[TUHS] Women in computing

Deborah Scherrer dscherrer at solar.stanford.edu
Fri Feb 15 08:37:40 AEST 2019

Actually, I suspect it's just the opposite.   For example, veterinarians 
used to be entirely male.   Why, cause they made Big Bucks.  Then, as 
salaries went down, more women got into the field. Why, because they 
cared about the animals.  Now vets make something like $25K when  they 
get out of their 7-8 years of school, and they are almost all female.

I never did anything cause of the money (but then, I married very young 
and had a quite capable husband who ended up a professor at Stanford).  
At any rate, I chose my major, my grad studies, and my 2 careers cause I 
loved the fields.   Took a 45% cut in salary when I went from high tech 
to Stanford/NASA.  Didn't even think about that....

On 2/14/19 2:22 PM, Toby Thain wrote:
> On 2019-02-14 3:37 PM, Jon Steinhart wrote:
>> Deborah Scherrer writes:
>>> There have been several studies.  As I remember, girls in school do
>>> indeed receive as much encouragement in computers as do males.  And
>>> girls do indeed have access to as many resources as males.  So the
>>> studies came to no conclusions.
>>> My personal thought is that, in high school, it's the "nerd" factor.  If
>>> I were back in high school and saw the kind of guys that are getting
>>> into computers now, I would stay a thousand miles away from them and
>>> that field.  But, alas, I don't think anyone has tried to research that
>>> idea...
>>> And/or: I have a friend who was a professor of CS in Amsterdam.  She had
>>> many grad students of both sexes.  She says she had to practically force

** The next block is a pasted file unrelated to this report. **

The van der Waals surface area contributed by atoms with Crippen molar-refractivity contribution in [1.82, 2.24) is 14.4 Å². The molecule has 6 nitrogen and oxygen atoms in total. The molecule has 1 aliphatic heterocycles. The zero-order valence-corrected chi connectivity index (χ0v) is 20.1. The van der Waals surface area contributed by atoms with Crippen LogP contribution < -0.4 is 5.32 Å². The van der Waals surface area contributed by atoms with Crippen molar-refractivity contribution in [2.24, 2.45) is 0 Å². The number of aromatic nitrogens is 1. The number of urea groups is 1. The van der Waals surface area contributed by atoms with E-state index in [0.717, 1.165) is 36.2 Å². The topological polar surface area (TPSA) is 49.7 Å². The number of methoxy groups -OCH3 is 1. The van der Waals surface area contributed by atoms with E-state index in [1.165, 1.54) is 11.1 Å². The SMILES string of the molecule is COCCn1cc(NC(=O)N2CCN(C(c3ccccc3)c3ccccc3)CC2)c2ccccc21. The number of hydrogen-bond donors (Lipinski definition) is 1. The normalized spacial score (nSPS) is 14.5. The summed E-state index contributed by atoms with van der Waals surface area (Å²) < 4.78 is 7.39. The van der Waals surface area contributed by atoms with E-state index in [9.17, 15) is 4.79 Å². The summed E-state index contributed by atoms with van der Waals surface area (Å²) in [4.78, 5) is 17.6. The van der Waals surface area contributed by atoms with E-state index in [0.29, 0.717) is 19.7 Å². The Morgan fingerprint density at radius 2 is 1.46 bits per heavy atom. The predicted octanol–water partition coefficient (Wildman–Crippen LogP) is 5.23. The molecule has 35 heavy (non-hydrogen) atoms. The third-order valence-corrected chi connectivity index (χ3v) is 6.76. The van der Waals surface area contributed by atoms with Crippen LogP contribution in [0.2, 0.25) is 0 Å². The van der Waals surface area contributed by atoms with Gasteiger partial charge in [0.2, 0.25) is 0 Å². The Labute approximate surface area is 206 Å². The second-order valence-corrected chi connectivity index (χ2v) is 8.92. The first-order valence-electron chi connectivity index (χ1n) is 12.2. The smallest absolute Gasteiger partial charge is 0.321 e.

>>> the women to stay in the field.   They would see the guys getting overly
>>> focused on the computer details themselves, completely overlooking the
>>> goals of the project.  The women would get frustrated and complain to
>>> the professor.  She would have to convince them that the guys just did
>>> that, and that the women should stay on track.
>>> I do admit, I have a husband who does that.  Personally, I have ALWAYS
>>> looked at computers as a tool to accomplish something grander than just
>>> being a computer.  But I am usually out-shouted.  ;-)
>> I think that many of us old folk on this list started out in a time when
>> getting a computer to be a computer was an accomplishment.  But I agree
>> that enough of that has been done that using computers as tools subservient
>> to larger goals is where the bulk of the work exists today.
>> There's a theory that sounds superficially plausible to me, which is that
>> women leave the field because they're more responsible than men.  The theory
> I was REALLY hoping gender essentialism wouldn't be enlisted in this
> thread. Oh well.
>> is that women think more about whether a profession will provide them with
>> the security and stability necessary to support a family.  ...
>> Jon

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